ADR/GDR holders cannot vote if a person hit by sanctions is nominated to the Board
Tatyana Lomskaya / Vedomosti
The owners of ADRs and GDRs of the companies where one or more Board of Directors members are targeted by the U.S. sanctions on Russia could not take part in the election of the Board of Directors as Western custodians refused to provide this service to them, as found out by experts of Russia’s Higher School of Economics and the Association of Institutional Investors (API).
The problem is exemplified by the Rostelecom and Aeroflot cases (their custodians being JPMorgan Chase and Deutsche Bank): the investors of both companies failed to vote for any of the candidates. The Board of Directors of Rostelecom is chaired by Sergei Ivanov, the Special Representative of the Russian President for nature protection, environmental and transport matters (head of the Presidential Administration of Russia at the time the sanctions were imposed), while CEO of Rostec Sergey Chemezov is a member of Aeroflot’s Board of Directors. Both are on the list of Specially Designated Nationals (the “SDN List”).
ADR holders do not vote themselves but transfer their votes via a custodian bank, according to a comment by Oleg Zhiznenko, a co-owner of the R.O.S.T. and JSC Independent Registrar Company: the custodian then provides the registrar with statistics on the number of shares registered to it which voted “for”, “against” or “abstained”, without disclosing the names of the holders.
There are custodians refusing to transfer statistics on the votes of their clients if one or more candidates to the Board of Directors are on the U.S. sanction list, the API Executive Director Alexander Shevchuk says: they either bar investors completely from voting at shareholders meetings, or allow them to vote on issues not related to Board members.
Voting for candidates hit by the sanctions is prohibited, says Cas Sydorowitz, CEO of the UK-based consulting company Georgeson: “The infrastructure makes these issues “not subject to voting”, while investors are still allowed to vote on other issues.”
“The custodian banks of Aeroflot, RusHydro and Inter RAO informed ISS, an international proxy advisory firm, that some of the resolutions would be disregarded on account of the sanctions; ISS has therefore revised its report, now classifying some of the issues (election of the Board of Directors and remuneration payable to directors) as ‘non-voting issues’ to ensure that the votes cast by the shareholders [on other agenda items] are not invalidated,” ISS, one of the advisory firms providing voting guidance to many investors (another one being Glass Lewis), said in a response to Vedomosti’s inquiry.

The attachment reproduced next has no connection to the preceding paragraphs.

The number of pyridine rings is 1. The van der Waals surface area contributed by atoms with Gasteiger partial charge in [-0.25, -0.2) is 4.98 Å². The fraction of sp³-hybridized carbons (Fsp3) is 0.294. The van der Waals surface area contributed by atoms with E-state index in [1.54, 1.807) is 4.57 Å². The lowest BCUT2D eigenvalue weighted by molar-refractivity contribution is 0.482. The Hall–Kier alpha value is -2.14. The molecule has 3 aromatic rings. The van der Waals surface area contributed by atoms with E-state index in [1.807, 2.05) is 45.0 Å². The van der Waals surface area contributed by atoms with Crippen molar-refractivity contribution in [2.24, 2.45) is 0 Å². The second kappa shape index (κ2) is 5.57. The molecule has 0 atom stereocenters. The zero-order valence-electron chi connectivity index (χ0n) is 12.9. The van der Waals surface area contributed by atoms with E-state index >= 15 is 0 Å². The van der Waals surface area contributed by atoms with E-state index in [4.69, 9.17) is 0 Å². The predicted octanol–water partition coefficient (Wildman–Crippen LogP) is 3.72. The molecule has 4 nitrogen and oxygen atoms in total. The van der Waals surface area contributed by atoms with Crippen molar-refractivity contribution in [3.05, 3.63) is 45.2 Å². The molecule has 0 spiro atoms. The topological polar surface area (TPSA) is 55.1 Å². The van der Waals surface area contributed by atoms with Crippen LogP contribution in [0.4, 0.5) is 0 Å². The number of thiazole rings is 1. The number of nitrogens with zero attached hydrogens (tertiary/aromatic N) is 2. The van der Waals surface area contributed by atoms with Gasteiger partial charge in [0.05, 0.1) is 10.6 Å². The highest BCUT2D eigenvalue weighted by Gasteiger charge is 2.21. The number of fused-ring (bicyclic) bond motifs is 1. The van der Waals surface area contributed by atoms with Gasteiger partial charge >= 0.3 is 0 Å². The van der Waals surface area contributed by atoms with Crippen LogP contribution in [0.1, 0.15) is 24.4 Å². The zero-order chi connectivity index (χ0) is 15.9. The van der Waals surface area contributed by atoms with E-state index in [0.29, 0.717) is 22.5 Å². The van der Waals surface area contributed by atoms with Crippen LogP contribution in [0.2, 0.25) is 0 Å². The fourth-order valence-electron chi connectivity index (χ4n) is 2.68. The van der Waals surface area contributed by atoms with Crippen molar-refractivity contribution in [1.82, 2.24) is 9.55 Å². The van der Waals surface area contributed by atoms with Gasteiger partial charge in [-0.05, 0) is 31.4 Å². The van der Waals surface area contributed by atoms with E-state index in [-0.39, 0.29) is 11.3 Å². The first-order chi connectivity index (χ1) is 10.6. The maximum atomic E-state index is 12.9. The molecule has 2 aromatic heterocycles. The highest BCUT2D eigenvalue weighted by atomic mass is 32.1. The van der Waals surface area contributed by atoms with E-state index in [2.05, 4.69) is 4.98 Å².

U.S. citizens are banned from not only engaging in financial transactions with SDN-listed persons, but also from providing any services to them, a representative of the U.S. Treasury commented, adding that this is probably the real motive behind the voting restrictions: “The U.S. Treasury’s Office of Foreign Assets Control does not instruct businesses how they are to comply with the sanctions – it only informs them of prohibitions. It is up to banks to decide how to comply with the sanctions.”
JPMorgan Chase did not respond to a call for comment. Rostelecom notifies the custodian bank of the convening of the meeting and the meeting agenda, followed by a review, jointly with the voting ballot distributing organization, of the agenda items and the candidates nominated to the Board of Directors for compliance or non-compliance with the sanctions, the company’s spokesman said: “We did not make any special conditions or exceptions, it was at their discretion.”
Deutsche Bank declined to comment, while Aeroflot’s spokesperson referred the issues to the minority shareholders.